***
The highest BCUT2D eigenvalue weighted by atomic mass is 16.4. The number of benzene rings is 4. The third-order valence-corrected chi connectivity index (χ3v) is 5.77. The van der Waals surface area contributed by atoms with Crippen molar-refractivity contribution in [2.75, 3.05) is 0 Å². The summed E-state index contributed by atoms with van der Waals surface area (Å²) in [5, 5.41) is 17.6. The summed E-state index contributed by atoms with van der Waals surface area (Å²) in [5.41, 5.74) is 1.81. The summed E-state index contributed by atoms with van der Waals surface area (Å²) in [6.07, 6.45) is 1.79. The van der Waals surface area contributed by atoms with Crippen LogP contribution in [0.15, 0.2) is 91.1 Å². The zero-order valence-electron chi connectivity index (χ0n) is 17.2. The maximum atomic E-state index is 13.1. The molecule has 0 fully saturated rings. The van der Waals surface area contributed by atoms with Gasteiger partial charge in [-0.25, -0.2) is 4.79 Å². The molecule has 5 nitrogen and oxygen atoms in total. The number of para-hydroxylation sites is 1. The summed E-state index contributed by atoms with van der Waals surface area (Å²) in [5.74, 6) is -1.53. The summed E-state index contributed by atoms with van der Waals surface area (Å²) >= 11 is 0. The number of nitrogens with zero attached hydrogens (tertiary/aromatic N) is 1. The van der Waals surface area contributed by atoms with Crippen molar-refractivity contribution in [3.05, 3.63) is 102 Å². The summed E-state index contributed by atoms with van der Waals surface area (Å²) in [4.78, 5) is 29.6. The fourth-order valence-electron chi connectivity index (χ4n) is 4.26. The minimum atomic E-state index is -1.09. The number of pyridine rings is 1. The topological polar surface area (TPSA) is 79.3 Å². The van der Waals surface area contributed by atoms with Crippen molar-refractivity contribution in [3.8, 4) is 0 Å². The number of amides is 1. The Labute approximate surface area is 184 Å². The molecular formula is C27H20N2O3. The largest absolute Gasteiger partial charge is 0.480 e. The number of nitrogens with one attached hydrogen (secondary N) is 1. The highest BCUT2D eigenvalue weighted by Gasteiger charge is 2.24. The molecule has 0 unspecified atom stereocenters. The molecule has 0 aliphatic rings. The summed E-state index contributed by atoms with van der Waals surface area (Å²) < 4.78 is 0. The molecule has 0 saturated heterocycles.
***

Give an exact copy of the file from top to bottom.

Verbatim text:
The highest BCUT2D eigenvalue weighted by atomic mass is 16.4. The number of benzene rings is 4. The third-order valence-corrected chi connectivity index (χ3v) is 5.77. The van der Waals surface area contributed by atoms with Crippen molar-refractivity contribution in [2.75, 3.05) is 0 Å². The summed E-state index contributed by atoms with van der Waals surface area (Å²) in [5, 5.41) is 17.6. The summed E-state index contributed by atoms with van der Waals surface area (Å²) in [5.41, 5.74) is 1.81. The summed E-state index contributed by atoms with van der Waals surface area (Å²) in [6.07, 6.45) is 1.79. The van der Waals surface area contributed by atoms with Crippen LogP contribution in [0.15, 0.2) is 91.1 Å². The zero-order valence-electron chi connectivity index (χ0n) is 17.2. The maximum atomic E-state index is 13.1. The molecule has 0 fully saturated rings. The van der Waals surface area contributed by atoms with Gasteiger partial charge in [-0.25, -0.2) is 4.79 Å². The molecule has 5 nitrogen and oxygen atoms in total. The number of para-hydroxylation sites is 1. The summed E-state index contributed by atoms with van der Waals surface area (Å²) in [5.74, 6) is -1.53. The summed E-state index contributed by atoms with van der Waals surface area (Å²) >= 11 is 0. The number of nitrogens with zero attached hydrogens (tertiary/aromatic N) is 1. The van der Waals surface area contributed by atoms with Crippen molar-refractivity contribution in [3.05, 3.63) is 102 Å². The summed E-state index contributed by atoms with van der Waals surface area (Å²) in [4.78, 5) is 29.6. The fourth-order valence-electron chi connectivity index (χ4n) is 4.26. The minimum atomic E-state index is -1.09. The number of pyridine rings is 1. The topological polar surface area (TPSA) is 79.3 Å². The van der Waals surface area contributed by atoms with Crippen molar-refractivity contribution in [3.8, 4) is 0 Å². The number of amides is 1. The Labute approximate surface area is 184 Å². The molecular formula is C27H20N2O3. The largest absolute Gasteiger partial charge is 0.480 e. The number of nitrogens with one attached hydrogen (secondary N) is 1. The highest BCUT2D eigenvalue weighted by Gasteiger charge is 2.24. The molecule has 0 unspecified atom stereocenters. The molecule has 0 aliphatic rings. The summed E-state index contributed by atoms with van der Waals surface area (Å²) < 4.78 is 0. The molecule has 0 saturated heterocycles.